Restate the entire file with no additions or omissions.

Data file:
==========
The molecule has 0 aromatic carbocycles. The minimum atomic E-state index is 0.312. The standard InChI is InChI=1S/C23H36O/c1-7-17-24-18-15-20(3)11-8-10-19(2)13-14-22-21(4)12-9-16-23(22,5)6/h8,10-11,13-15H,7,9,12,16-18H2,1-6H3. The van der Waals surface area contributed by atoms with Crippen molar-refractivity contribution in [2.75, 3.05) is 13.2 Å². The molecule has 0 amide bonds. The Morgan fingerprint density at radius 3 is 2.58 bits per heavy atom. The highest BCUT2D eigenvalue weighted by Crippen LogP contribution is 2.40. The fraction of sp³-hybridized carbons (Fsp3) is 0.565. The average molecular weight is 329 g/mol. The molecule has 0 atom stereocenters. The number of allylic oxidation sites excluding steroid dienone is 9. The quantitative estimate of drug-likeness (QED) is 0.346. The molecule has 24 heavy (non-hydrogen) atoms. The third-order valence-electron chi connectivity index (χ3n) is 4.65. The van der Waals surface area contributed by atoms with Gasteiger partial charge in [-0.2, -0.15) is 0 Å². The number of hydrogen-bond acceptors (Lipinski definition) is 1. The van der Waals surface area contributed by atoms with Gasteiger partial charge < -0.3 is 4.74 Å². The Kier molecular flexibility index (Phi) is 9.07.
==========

The molecule has 0 aromatic carbocycles. The minimum atomic E-state index is 0.312. The standard InChI is InChI=1S/C23H36O/c1-7-17-24-18-15-20(3)11-8-10-19(2)13-14-22-21(4)12-9-16-23(22,5)6/h8,10-11,13-15H,7,9,12,16-18H2,1-6H3. The van der Waals surface area contributed by atoms with Crippen molar-refractivity contribution in [2.75, 3.05) is 13.2 Å². The molecule has 0 amide bonds. The Morgan fingerprint density at radius 3 is 2.58 bits per heavy atom. The highest BCUT2D eigenvalue weighted by Crippen LogP contribution is 2.40. The fraction of sp³-hybridized carbons (Fsp3) is 0.565. The average molecular weight is 329 g/mol. The molecule has 0 atom stereocenters. The number of allylic oxidation sites excluding steroid dienone is 9. The quantitative estimate of drug-likeness (QED) is 0.346. The molecule has 24 heavy (non-hydrogen) atoms. The third-order valence-electron chi connectivity index (χ3n) is 4.65. The van der Waals surface area contributed by atoms with Gasteiger partial charge in [-0.2, -0.15) is 0 Å². The number of hydrogen-bond acceptors (Lipinski definition) is 1. The van der Waals surface area contributed by atoms with Gasteiger partial charge < -0.3 is 4.74 Å². The Kier molecular flexibility index (Phi) is 9.07.